Accordingly, the album is difficult to categorize: It’s neither a record of love songs or breakup songs, but a bit of both. Wisenbaker and Goodman got engaged over the summer and married just last weekend, and the album captures the pair collaborating as songwriters for the first time. “A lot of my songs are not even about boys, just about friendships and basic human relationships,” says Goodman. “But if you listen to them, you’d assume it was about an ex-boyfriend.” On “High Notes” — which Goodman calls “basically a letter to dudes who stand in the back of shows being very skeptical of me” — she sings snarkily about not wanting to be pigeonholed.

As a producer, Adams focused his efforts on Goodman’s vocals. “I was certain that I could help her lose control a little bit more and dig into some of the creepier, darker and more mysterious aspects to her voice that I would hear in her lyrics,” says Adams, who suggested leaving off harmonized vocals, previously a La Sera trademark. “Records that I love vocally, there’s an aspect where you get a feeling the singer is unaware of themselves and maybe in another place. I felt like she was making great records, but I wasn’t sure she was getting all the way there, and she was really game for it.”

“I felt like [Katy] was making great records, but I wasn’t sure she was getting all the way there, and she was really game for it.” —Ryan Adams

The session turned out to be doubly fruitful for Adams, who has continued to collaborate with Wisenbaker. Mutual friend Jenny Lewis, who played with Wisenbaker in her Jenny and Johnny project, connected the pair over text message a year earlier, but La Sera’s first day recording was their first face-to-face meeting. “That’s when Todd and I basically started our bromance. As soon as that record was done, I was like, ‘I have to go on the road for a minute, but as soon as I’m back, let’s make something. Let’s just jam,'” says Adams.

That jam, again with Lotz on drums, turned into Adams’ version of 1989. “We did three songs that first night, just loosely jamming, and [Ryan] tweeted about it, and it went berserko,” says Wisenbaker. “The next day we’re like, ‘Oh, God, we actually have to do this.’ Not that we wouldn’t have done it well before, but actually, people are going to hear this.”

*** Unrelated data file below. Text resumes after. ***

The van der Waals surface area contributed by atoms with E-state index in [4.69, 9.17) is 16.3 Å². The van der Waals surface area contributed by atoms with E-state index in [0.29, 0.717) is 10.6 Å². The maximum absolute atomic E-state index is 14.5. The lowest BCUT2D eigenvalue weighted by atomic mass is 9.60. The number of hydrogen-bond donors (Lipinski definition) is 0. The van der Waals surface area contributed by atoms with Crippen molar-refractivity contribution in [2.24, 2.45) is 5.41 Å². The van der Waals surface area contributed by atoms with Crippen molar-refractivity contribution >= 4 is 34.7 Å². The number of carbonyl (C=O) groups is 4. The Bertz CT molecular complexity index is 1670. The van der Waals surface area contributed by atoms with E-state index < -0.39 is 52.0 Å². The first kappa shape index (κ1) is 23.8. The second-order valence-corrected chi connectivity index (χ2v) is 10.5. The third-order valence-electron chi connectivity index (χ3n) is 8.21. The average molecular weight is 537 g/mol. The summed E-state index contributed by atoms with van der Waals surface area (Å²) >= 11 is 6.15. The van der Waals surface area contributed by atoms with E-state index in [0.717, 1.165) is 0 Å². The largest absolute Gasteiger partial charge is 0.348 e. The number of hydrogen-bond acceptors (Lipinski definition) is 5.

The pair have continued to write together beyond that, recording at Pax-Am and New York’s Electric Lady Studios and swapping song ideas. “Todd’s just exceptional,” says Adams. “He’s like one part Wild West cowboy guitar player, Gene Autry freak, another part Johnny Marr freak, and he has this classic-rock flirtation in there too. I actually take guitar lessons from Todd. The most crucial guitar lesson I ever took was with him, and it actually helped the rest of my tour. I always [write] songs directly for myself and never by committee, and this is the first time I’ve ever had that happen, so it’s an extremely exciting thing to do.”

Recently, while Adams was in New York, Wisenbaker cut tracks at Pax-Am studio for Adams to add lyrics and ideas to. “We’re trying to do it real Smiths-style, like Johnny Marr gives Morrissey the music, and he hasn’t done that before,” says Wisenbaker. “He’s going to be producing a couple records in the next couple months that we’re all going to have the same crew on.”

It all goes back to that one week between Coachellas, and Jenny Lewis. “It’s just really fortunate. The greatest thing I can say is we finished that La Sera record and I’m like ‘This record is classic.’ I’m so proud of it,” says Adams. “But if it wasn’t for that record, the 1989 record would have never happened, and then all of these new friends that I’ve made that are a huge part of my life wouldn’t have happened. At the end of the day, I have to send Jenny Lewis a big thank-you card, like a cake or something. She started it, so thanks to her.”

In This Article: La Sera, Ryan Adams